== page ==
The Most Common Running Injuries (And How to Avoid Them)

The Most Common Running Injuries (And How to Avoid Them)

As we kick off a new decade, you might be thinking of starting a new workout plan. Maybe you’re going to start running. That’s great but make sure you know the most common kinds of running injuries and what can cause them so you can avoid them and stay strong in 2020! 

Plantar Fasciitis (Heel Pain)

Plantar Fasciitis is an inflammation of the connective tissue of the bottom of the foot (the plantar fascia). This inflammation can be caused by extra stress and extra stress can even lead to excessive stretching or tearing. 

While this injury can be caused by a number of factors, running can contribute especially if you’re ramping up your running efforts in a short period of time. You’ll be even more prone to this type of injury if you over-pronate your gait, or roll your feet excessively inward as you walk (or run). Tight calf muscles can also contribute so if you’re heading out on a run, make sure you stretch! 


  • Roll a bottle of frozen water under your foot
  • Stretch 
  • Strengthening exercises (standing on one foot is a great way to build strength and balance!)

Achilles Tendon Injury

Your achilles tendon is the largest tendon in your body, so when it’s injured, you’ll know it. It stretches from the bones of your heel to your calf muscles. You can find it by looking for that springy band of tissue along the back of your ankle. 

When this tendon is painful is can mean a number of things. 

  • You could have tendonitis: an inflammation of the tissue
  • It could be ruptured
  • You could have Tenosynovitis: Inflammation of the vascular sheath that covers the Achilles tendon

This is an extremely common injury for runners especially if you over-pronate or if your feet are weak or tired.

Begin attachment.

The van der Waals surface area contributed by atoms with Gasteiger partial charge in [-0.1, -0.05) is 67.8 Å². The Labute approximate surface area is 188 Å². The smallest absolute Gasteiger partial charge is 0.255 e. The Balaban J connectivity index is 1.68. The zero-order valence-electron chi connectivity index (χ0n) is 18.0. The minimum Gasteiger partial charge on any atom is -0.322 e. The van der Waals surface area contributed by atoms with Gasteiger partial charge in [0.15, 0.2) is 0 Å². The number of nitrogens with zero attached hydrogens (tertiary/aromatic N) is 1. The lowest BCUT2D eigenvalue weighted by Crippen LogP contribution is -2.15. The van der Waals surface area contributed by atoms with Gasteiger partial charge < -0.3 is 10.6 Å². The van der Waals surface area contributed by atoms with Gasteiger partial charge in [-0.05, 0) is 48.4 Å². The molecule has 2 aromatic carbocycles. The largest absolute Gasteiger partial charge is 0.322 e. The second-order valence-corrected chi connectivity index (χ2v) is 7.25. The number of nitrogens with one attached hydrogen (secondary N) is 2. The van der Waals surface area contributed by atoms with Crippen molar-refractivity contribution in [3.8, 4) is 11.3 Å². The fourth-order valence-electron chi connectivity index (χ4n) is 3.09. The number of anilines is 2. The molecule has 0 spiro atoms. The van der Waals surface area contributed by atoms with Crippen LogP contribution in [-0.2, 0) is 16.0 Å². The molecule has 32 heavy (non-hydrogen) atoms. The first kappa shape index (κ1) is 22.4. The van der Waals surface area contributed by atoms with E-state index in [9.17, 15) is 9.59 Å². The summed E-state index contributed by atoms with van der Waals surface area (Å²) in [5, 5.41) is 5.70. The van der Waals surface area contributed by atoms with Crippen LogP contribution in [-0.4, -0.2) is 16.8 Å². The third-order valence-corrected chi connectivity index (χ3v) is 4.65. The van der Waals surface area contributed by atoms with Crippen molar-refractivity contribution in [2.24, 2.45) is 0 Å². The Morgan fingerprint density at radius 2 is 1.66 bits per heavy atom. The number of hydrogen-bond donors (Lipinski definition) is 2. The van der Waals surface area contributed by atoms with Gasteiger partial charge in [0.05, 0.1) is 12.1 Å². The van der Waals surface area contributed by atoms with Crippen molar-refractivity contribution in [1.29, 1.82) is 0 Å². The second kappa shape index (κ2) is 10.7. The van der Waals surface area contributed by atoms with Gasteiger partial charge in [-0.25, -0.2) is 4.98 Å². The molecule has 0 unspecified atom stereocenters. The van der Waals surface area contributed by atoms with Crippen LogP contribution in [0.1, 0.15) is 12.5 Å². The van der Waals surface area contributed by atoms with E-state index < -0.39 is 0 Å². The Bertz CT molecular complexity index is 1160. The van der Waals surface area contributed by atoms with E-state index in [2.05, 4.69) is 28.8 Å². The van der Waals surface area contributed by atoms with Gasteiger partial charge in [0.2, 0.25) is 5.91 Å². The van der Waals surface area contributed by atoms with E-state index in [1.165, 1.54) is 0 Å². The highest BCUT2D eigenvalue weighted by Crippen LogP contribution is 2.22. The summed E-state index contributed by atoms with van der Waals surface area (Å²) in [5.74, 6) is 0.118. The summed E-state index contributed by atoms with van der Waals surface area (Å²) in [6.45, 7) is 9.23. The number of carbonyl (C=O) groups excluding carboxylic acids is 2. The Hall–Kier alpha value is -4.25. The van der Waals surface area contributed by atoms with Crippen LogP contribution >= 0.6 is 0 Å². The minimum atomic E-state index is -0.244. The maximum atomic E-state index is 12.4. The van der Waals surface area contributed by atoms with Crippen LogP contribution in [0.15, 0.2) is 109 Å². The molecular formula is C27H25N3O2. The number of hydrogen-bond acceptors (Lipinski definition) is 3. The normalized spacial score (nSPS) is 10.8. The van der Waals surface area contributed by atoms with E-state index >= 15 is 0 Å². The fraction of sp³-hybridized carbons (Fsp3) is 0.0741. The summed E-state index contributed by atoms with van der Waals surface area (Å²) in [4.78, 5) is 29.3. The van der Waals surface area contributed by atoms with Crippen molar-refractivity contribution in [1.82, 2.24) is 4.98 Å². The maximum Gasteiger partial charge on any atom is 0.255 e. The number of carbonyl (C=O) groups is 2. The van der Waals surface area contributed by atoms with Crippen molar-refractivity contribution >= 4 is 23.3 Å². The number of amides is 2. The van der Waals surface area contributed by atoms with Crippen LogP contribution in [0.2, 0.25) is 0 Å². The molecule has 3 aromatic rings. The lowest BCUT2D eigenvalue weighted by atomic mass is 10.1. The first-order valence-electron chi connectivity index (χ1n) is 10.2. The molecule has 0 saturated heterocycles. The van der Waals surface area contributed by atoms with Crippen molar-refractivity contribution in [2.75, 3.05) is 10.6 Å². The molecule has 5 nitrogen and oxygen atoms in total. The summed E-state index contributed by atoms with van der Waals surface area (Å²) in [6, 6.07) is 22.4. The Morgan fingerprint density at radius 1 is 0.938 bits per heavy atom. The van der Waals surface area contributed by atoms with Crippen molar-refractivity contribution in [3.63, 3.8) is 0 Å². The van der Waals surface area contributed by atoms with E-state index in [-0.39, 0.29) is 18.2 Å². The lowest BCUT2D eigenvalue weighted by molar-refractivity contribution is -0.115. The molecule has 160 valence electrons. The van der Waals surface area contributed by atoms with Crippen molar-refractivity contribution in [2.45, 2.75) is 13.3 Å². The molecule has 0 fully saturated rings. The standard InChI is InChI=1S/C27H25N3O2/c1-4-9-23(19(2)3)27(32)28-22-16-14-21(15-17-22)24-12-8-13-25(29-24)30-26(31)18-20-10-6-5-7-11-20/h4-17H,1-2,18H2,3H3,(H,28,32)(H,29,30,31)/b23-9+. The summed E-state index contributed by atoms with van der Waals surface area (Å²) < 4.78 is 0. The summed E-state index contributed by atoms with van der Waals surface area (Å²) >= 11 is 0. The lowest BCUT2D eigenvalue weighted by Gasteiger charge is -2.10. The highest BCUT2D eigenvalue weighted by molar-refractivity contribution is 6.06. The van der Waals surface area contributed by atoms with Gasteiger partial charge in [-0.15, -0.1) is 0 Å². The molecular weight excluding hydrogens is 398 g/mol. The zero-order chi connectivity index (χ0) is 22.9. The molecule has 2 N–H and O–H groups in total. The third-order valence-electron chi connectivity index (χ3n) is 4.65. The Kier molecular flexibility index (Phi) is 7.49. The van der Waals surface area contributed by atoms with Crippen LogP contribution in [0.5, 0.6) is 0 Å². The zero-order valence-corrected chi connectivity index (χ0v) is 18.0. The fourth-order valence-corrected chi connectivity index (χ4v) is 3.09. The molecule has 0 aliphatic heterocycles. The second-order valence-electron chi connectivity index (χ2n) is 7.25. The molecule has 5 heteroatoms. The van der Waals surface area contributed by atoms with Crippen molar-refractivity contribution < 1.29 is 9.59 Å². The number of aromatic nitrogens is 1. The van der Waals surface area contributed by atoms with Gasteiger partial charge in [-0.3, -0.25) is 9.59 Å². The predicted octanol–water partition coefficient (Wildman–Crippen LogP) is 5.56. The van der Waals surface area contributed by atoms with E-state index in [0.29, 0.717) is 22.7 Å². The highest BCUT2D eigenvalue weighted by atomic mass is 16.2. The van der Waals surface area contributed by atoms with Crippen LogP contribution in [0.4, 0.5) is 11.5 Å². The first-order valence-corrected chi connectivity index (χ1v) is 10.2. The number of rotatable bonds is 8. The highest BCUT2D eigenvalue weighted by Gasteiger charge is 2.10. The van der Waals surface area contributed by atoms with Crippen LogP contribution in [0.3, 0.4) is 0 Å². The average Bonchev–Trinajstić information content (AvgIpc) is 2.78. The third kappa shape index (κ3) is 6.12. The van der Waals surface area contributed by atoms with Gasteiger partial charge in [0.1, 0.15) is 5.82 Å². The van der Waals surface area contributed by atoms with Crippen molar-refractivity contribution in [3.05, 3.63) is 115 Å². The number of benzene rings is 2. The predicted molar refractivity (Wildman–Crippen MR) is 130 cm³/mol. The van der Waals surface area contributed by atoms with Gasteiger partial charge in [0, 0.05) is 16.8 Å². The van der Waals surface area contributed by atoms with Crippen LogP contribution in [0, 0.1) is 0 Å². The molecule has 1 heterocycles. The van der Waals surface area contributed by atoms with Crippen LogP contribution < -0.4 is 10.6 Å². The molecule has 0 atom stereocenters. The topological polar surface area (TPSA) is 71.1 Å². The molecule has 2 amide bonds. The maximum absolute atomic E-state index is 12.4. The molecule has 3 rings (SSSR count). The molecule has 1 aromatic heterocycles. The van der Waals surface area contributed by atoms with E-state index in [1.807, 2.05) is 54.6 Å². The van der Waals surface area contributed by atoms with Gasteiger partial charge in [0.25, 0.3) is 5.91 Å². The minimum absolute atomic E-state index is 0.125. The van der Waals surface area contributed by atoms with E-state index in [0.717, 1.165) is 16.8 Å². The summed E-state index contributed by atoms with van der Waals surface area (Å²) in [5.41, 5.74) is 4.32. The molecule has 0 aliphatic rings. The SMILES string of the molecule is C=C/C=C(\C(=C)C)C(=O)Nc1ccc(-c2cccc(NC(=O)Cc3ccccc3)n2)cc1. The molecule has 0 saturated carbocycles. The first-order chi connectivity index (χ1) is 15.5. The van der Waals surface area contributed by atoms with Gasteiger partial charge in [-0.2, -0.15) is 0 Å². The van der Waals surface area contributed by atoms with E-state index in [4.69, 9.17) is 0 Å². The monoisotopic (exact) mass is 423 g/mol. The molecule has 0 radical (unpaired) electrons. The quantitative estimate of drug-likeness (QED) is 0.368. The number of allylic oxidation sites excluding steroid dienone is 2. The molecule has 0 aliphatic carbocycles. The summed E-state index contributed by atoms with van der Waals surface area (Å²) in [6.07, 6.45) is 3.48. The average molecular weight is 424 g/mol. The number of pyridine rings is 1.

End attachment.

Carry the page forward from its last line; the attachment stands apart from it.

Treat an Achilles tendon injury with the 3S’s—Strengthening, Stretching, and Supporting. Add Ice and rest and you’ve got the simplest form of treating an injured Achilles.

Shin Splints

Shin splints are common in runner’s and other athletes. With shin splints, you’ll experience an aching along the front of the shin at the start of an activity or after. You might also have pain along the inside the lower leg. This injury usually occurs due to overuse so if you’re experiencing it the best thing to do is simply take a break. 

You might experience shin splints if you insufficient shock absorption in your shoes, worn out shoes, muscle imbalances, do too much working out too soon, or flat or pronated feet. 

Runner’s Knee/Knee Pain

Runner’s knee is the phrase used to describe sever conditions that cause pain around the knee cap. Running is the number one cause of this type of pain but it can also be caused by any activity that stresses the knee joint. The most common symptoms of runner’s knee are a dull ache or pain around or behind the kneecap.

You might experience this pain when:

  • running
  • going up or down stairs
  • squatting
  • kneeling
  • sitting for a long time with the knee bent

You can treat runner’s knee with rest, ice, compression and elevation. 

Preventing Running Injuries (Or, why runner’s get hurt)

So, why are so many injuries caused by running and how can you prevent them? 

Bad Form

A lot of people are running wrong. Yes, you can run wrong and if you do your risk of injury increases. There are three keys to good running: posture, lean, and stride. If you’re not paying attention to these factors, you’re risking one or more of the injuries above. If you’re thinking of taking up running in 2020, make sure you know the right way to do it

Too Much, Too Soon

If you’re just getting into running, it’s a good idea to start small. Many of the injuries mentioned above are caused by weak muscles so you need to take time to strengthen those muscles before jumping into an intense running routine. Take time to stretch and strengthen and slowly add more distance to your running regimen as your body adjusts. 

Wrong Shoes/Not enough support

So many injuries can be avoided by simply having the right support. This can mean choosing the right shoes for your activity or making sure you add the right amount of support to shoes you already have. 

A good running shoe should: 

  • have a wide base for support
  • have a contoured midsole that supports the arch while providing good shock absorption
  • provide medial arch support
  • provide a metatarsal pad

While many shoes don’t offer all of these things, adding an Orange Insole to your running can help keep your feet in the right place while you work on perfecting your running form. Find the right insole for you!

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